Bamboo branches and the pandas who eat them
The next stage of our journey moved us deeper into the country to south western Sichuan Province. Known for its spicy cuisine and more recently, tragically, as the epicentre of the devastating earthquake of May 2008, Sichuan – specifically Chengdu and the Giant Panda – is one of the country’s biggest draws. It was primarily for the endangered bear that we travelled to Chengdu because, to be fair, there’s not much else to write home about in the regional capital.
After the relatively modest accommodation afforded in Yangshuo, and before we headed into deepest, darkest Xinjiang, I decided that a couple of nights at Chengdu’s Kempinski Hotel wouldn’t do us any harm. A number of contributing factors had led me to this particular establishment, primary among them its proximity to the Chengdu chapter of my favourite watering hole – The Bookworm. Chengdu is very much a “modern” Chinese city; it has its luxury brand stores (Gucci again topping the list), top 5 star hotels (enter, stage left, The Kempinksi, Shangri-la and Sheraton hotels) and…a giant statue of Chairman Mao in People’s Square. The Great Helmsman stands there, resplendent in flowing winter overcoat and waving in silent benediction to the masses, most of whom are not even aware of his presence. Like I said, a modern Chinese city.
On the Thursday morning we rose early to go to the Chengdu Panda Breeding Research Center, only 30 – 45 minutes from the hotel. More famous is the Wolong Panda Reserve, but at 3hrs out of the city it didn’t seem practical to visit. Not when you consider that Panda’s are essentially lazy creatures who tend to doze off mid-morning after their breakfast. I know how they feel! So off we popped with our driver, Mr Zhou (I think that was his name – it could have been Chou but he spoke Mandarin with a regional accent so it was hard to tell) who helped us gain entry into the centre (they spell it one way, I another) with a wodge of 2008 tickets. I love China. People can be so resourceful when they have a surplus of something (former U.S. President George.W. Bush might want to take note).
It wasn’t long before we caught a glimpse of our first Giant Panda. They really are terrific animals and, a little like an ice-cream on a hot day, never fail to bring a smile to your face. Having said that, it’s little wonder they’re on the WWF endangered species list. First of all, they’re quite solitary animals and tend to not enjoy the company of others. Secondly, in a cruel twist of fate, they’re essentially herbivores with the digestive tract of carnivores. You have to wonder if God was tired at the end of a long day and added the panda to his “Let’s See What Happens If…” list, joining salmon and their ritual of reproduction. And nothing puts a smile on your face than the sight of nine or ten panda cubs falling over each other as they romp around their enclosure. There was an option to have a photo taken with a baby panda (I paid for the privilege of holding a koala once when in Australia) but the exorbitant cost put me off somewhat. In related news it apparently costs approximately US$1m per annum for zoos to “hire” a panda. Expensive beasts.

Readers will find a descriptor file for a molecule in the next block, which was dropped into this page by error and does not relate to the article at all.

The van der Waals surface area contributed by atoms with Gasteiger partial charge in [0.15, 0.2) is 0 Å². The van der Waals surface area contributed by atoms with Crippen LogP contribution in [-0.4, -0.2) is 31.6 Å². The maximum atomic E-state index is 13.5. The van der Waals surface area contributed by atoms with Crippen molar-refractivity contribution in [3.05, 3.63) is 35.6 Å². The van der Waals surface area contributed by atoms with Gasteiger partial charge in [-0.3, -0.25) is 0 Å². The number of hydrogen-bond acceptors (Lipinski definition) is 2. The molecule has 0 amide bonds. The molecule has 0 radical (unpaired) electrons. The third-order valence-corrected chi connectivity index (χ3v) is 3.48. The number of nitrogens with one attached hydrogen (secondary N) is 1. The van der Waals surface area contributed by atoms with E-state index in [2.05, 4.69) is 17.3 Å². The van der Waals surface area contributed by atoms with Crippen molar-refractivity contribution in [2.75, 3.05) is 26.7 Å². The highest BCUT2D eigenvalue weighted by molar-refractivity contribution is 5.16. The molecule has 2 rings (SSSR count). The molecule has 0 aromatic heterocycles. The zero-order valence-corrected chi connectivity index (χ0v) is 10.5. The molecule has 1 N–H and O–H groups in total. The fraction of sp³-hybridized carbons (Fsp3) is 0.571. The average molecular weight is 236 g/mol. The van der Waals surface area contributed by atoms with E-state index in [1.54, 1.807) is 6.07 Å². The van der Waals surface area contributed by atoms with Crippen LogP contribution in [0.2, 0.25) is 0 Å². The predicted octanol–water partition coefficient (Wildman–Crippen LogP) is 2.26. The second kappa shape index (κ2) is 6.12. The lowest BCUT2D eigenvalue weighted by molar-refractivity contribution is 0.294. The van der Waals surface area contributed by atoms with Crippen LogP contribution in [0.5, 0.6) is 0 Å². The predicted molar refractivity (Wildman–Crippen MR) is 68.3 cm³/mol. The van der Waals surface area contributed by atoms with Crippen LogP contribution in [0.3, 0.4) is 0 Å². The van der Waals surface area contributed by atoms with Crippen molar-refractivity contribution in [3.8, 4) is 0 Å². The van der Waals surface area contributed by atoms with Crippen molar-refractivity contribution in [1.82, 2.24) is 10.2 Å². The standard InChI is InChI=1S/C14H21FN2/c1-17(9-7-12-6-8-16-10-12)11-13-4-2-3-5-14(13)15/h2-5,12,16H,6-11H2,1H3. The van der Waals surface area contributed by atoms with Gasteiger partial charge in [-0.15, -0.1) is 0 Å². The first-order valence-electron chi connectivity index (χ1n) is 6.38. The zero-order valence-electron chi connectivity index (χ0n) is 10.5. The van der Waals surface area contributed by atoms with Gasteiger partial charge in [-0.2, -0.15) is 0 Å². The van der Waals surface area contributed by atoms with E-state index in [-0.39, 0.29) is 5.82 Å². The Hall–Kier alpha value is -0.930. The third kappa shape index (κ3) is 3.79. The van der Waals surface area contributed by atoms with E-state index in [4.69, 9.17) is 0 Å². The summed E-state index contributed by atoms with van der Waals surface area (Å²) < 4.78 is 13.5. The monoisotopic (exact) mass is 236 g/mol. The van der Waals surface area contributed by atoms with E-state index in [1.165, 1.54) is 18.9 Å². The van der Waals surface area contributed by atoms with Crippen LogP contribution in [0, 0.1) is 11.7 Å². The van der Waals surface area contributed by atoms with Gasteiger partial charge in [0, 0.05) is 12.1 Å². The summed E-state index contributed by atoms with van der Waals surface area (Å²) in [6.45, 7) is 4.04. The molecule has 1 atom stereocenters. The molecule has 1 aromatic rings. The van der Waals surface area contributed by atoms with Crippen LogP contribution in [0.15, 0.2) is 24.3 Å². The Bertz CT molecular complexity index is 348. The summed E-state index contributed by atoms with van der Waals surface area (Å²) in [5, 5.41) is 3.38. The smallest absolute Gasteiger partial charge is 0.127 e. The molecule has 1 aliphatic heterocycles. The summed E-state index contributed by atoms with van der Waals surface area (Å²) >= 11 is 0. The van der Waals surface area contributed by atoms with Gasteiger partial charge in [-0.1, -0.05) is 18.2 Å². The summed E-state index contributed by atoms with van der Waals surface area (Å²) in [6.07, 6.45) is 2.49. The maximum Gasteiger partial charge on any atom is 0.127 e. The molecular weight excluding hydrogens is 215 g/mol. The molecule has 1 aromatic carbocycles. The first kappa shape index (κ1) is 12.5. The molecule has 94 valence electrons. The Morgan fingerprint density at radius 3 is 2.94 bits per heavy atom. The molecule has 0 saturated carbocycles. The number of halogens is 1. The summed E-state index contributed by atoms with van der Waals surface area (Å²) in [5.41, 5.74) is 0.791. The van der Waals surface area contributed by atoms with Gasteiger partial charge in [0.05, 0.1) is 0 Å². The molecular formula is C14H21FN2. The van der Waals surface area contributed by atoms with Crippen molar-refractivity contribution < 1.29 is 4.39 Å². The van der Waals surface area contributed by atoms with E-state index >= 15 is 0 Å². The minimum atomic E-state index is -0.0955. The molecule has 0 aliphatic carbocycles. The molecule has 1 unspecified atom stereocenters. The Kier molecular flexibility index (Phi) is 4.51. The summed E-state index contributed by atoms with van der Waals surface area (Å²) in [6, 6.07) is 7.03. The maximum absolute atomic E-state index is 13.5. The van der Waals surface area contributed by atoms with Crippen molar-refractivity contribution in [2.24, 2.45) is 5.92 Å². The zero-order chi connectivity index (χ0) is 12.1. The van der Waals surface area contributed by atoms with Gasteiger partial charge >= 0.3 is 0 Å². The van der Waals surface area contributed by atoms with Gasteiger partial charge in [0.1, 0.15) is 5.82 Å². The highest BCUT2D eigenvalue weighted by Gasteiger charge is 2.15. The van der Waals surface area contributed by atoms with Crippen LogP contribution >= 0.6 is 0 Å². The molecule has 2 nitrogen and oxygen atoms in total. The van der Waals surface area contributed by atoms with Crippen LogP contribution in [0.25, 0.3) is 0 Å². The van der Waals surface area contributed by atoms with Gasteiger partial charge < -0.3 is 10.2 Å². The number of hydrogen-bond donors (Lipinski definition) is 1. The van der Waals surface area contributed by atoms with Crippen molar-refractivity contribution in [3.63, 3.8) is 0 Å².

After a while though the smile begins to fade, the ice-cream melts or your wine gets warm. Either way, you’ve had enough. So we headed back into town to spend the afternoon resting before an evening sampling the local speciality – hot pot.
I am a huge fan of hot pot. Many aren’t. My partner Daniel doesn’t see the point or nutritional value of eating boiled meat but then he’s not right all the time. However, on this occasion there was a slight problem which dawned on me after we sat down in a chain restaurant that I knew from Beijing. I had never ordered hot pot in my life. Not once. Every time I’ve been out for it someone else has ordered for me and so, although I could read the menu well enough, I had no idea what anything was! Luckily no-one else in the Group had the faintest idea what to expect anyway so it wasn’t very hard to make believe that everything I ordered was normal. The cow’s stomach was harder to cover up but, naturally, I got out of it by arguing that what I had said was “I don’t want tripe” and clearly the serving staff had simply focused on the fact that I had said “tripe”. It’s easy to get confused when foreigners speak Chinese don’t you know? A total disaster from my point of view and a clear indication that the next time I go for hot pot I should pay attention to whoever orders.
To end the piece and, to go full circle, we found ourselves in The Bookworm after supper for a much needed gin, beer, wine and brandy. There is something tremendous about an establishment that can give you the same feeling upon entry as the more familiar venue located over 1,100 miles away. I would also like to take this opportunity to point out that The Bookworm in Chengdu and, specifically Pete Goff (The Bookworm co-owner) played a pivotal role in relief efforts after the May 12 earthquake. More information here: Sichuan Quake Relief. Such a great place.
“China Experience” Rating: 10/10
How could you not give it 10/10? There’s luxury brands, iconic pandas, the (usually not-disastrous) dining experience…and Chairman Mao.